Over 11 minor league seasons and stints with the Angels, Tigers, Boston Red Sox and Minnesota Twins organizations, Machmer batted .277 with 1,078 hits in 1,126 games played. He spent short stints with the Jim Leyland-managed Evansville Triplets in 1979 and 1980.

Leyland went on to manage in the majors with the Pittsburgh Pirates, Florida Marlins, Colorado Rockies and then the Tigers.

Cal Ermer, who won more than 1,900 games in the minors, was Machemer’s manager in Toledo.

Machemer would win nearly 1,700 contests as the main man in the dugout from 1985 to 2013 and also was employed five years as a coordinator.

His managing career began in the Midwest League with the 1985 Beloit Brewers. He went on to manage clubs in Stockton, El Paso and Denver for the Brewers, Delmarva, Rochester, Frederick and Bowie for the Baltimore Orioles, Clinton and Harrisburg for the Montreal Expos and Norwich, Connecticut, Arizona, Augusta and Richmond for the San Francisco Giants.

He took the 1986 Stockton Ports to the California League title, skippered Mexicali to 1989 Mexican Pacific League title and the Caribbean World Series, earned Texas League Manager of the Year with the 1996 El Paso Diablos and guided the 2008 Arizona Giants to the rookie-level Arizona League championship.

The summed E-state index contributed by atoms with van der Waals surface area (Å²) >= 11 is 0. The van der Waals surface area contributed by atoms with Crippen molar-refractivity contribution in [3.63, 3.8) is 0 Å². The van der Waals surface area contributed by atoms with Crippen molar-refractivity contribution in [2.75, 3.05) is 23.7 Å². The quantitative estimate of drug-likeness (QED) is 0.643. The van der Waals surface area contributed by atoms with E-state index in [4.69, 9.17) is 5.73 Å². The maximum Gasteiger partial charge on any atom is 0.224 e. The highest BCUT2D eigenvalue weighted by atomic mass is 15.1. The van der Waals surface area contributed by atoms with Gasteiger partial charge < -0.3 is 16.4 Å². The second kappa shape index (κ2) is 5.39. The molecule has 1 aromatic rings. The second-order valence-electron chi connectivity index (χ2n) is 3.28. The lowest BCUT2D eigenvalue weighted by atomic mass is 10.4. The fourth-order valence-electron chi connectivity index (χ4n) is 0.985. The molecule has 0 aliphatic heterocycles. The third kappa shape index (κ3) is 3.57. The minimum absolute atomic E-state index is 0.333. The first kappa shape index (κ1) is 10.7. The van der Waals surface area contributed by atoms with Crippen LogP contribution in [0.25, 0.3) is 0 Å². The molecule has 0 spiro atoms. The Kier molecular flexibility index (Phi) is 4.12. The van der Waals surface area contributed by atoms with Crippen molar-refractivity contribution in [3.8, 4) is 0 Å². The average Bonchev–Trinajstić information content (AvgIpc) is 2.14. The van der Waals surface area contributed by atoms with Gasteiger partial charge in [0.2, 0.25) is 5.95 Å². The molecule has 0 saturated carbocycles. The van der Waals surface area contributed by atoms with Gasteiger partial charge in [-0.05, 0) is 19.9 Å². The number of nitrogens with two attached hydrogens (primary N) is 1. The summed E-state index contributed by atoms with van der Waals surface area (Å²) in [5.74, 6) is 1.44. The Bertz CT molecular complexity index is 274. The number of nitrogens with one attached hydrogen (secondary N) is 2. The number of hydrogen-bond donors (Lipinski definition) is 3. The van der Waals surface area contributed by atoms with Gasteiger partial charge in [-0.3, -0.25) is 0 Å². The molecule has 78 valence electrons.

Machamer managed a number of future big leaguers, including Gary Sheffield at High Class-A, Double-A and Triple-A, Brian Roberts at High-A and Double-A, Jayson Werth at Low-A and Double-A and B.J. Surhoff at Low-A.

“I loved managing the game and the strategy and competition that I had with other managers,” says Machemer. “I thought I did it well.

“Managing is all about development and winning. Nowadays, the focus is not on winning. It’s about player development.”

Bruce Manno, minor league director when Machemer was with that organization, was liked to win.

“He said, ‘Mac, winning and player development go hand-in-hand because when you win those players get developed,’” says Machemer. “I always believed in that.

“You always had more fun when you won and you developed a winning attitude and a good solid player at the next level to eventual help you win in the major leagues.